Anyone who has ever traveled along Interstate 40 through the Pigeon River Gorge near the North Carolina-Tennessee border knows how dangerous that stretch of highway can be. With its narrow lanes, twisting and winding curves through the mountains, rockslides, and speeding drivers, that portion of highway has been notorious for accidents. Well, just imagine what it must be like for wildlife living in those beautiful mountains that make up Great Smoky Mountains National Park, and Pisgah and Cherokee national forests.
It’s no surprise that Donna Winbon drives a bright blue BMW Z4 roadster. They’re both sporty and fun, and in BMW’s words: an irresistible force that provides maximum excitement. (Sounds like Winbon, doesn’t it?)
Michaela Schmidlin, MPM ’18 can put your fear of hosting holiday company in perspective. As Entertainment and Event Programming Manager for Asheville-based The Biltmore Company, Schmidlin serves as the project manager for a number of estate events, the largest undertaking being Christmas at Biltmore and Candlelight Christmas Evenings.
Western Carolina University’s Scott and Walker residence halls are scheduled for demolition soon to make room for new living spaces, but a watercolor version of the beloved dorms can hang on your wall forever, all while benefiting a good cause.
Annalee Blanks, a May 2020 graduate of Western Carolina University, has been selected as one of three University of North Carolina System presidential scholars. Blanks, who graduated from WCU in three years with a bachelor of science degrees in history and political science, and a certificate in public history, will begin her one-year appointment in July.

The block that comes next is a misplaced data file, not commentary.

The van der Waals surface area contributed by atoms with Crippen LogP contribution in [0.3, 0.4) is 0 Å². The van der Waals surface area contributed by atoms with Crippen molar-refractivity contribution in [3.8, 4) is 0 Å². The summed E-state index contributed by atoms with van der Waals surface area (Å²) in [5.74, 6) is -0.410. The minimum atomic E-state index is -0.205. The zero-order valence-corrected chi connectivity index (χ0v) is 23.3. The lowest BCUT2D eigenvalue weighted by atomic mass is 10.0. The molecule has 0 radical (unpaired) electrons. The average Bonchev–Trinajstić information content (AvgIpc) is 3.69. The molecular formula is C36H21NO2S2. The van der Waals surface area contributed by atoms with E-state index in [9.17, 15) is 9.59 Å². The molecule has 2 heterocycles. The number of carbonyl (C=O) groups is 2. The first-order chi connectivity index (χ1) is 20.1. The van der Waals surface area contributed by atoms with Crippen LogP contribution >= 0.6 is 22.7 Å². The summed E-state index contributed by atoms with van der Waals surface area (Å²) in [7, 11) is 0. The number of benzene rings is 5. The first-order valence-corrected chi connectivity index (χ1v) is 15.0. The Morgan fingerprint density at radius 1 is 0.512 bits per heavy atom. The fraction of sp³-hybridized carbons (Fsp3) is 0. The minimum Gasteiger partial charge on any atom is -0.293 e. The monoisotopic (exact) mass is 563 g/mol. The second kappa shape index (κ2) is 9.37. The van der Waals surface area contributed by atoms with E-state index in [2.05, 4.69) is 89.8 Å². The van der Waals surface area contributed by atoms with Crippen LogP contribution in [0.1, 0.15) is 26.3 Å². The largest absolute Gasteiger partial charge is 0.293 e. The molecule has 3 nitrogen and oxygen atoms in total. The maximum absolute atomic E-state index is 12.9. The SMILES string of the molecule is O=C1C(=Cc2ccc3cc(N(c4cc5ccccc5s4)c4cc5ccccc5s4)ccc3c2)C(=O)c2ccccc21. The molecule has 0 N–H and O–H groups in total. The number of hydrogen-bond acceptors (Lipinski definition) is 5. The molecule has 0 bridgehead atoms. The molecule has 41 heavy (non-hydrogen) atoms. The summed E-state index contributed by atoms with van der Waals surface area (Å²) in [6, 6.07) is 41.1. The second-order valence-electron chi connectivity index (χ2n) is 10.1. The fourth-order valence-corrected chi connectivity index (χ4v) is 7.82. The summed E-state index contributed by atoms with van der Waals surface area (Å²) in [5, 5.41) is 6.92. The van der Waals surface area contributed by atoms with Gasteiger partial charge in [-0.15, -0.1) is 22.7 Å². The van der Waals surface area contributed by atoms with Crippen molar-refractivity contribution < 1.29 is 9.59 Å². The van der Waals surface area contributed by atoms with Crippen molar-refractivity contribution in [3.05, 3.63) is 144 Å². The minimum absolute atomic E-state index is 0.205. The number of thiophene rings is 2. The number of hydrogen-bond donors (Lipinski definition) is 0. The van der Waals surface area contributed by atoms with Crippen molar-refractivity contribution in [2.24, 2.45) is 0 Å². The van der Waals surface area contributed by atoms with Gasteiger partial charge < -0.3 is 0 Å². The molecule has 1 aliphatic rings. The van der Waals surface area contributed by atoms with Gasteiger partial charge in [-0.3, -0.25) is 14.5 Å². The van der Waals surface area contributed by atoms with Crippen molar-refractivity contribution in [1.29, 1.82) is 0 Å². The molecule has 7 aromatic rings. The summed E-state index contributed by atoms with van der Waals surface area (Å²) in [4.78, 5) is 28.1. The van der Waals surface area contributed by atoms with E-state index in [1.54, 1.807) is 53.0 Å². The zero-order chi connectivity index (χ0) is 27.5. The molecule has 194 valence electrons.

Outgoing WCU Alumni Association president gives his thoughts as he ends his time as the 2019-2020 Alumni Association President
Annalee Blanks, a May 2020 graduate of Western Carolina University, has been selected as one of three University of North Carolina System presidential scholars.
When Elizabeth Watson decided she wanted a master’s degree in education to better serve her gifted students, she didn’t have to look far for inspiration. “My sister attended Western Carolina University and graduated with a degree in special education. To this day, she is the best special education teacher I've ever seen,” said Watson, who graduated in May with a master’s degree in special education with a focus on gifted education. “I chose to attend WCU for the simple fact that I thought, ‘Well, they must be doing something right at this university.’”
Dawn Neatherly was a precocious 11-year-old from Morganton when she first set foot on Western Carolina University’s campus in 1974 to attend the Cullowhee Experience, a four-week enrichment camp for academically and intellectually gifted students.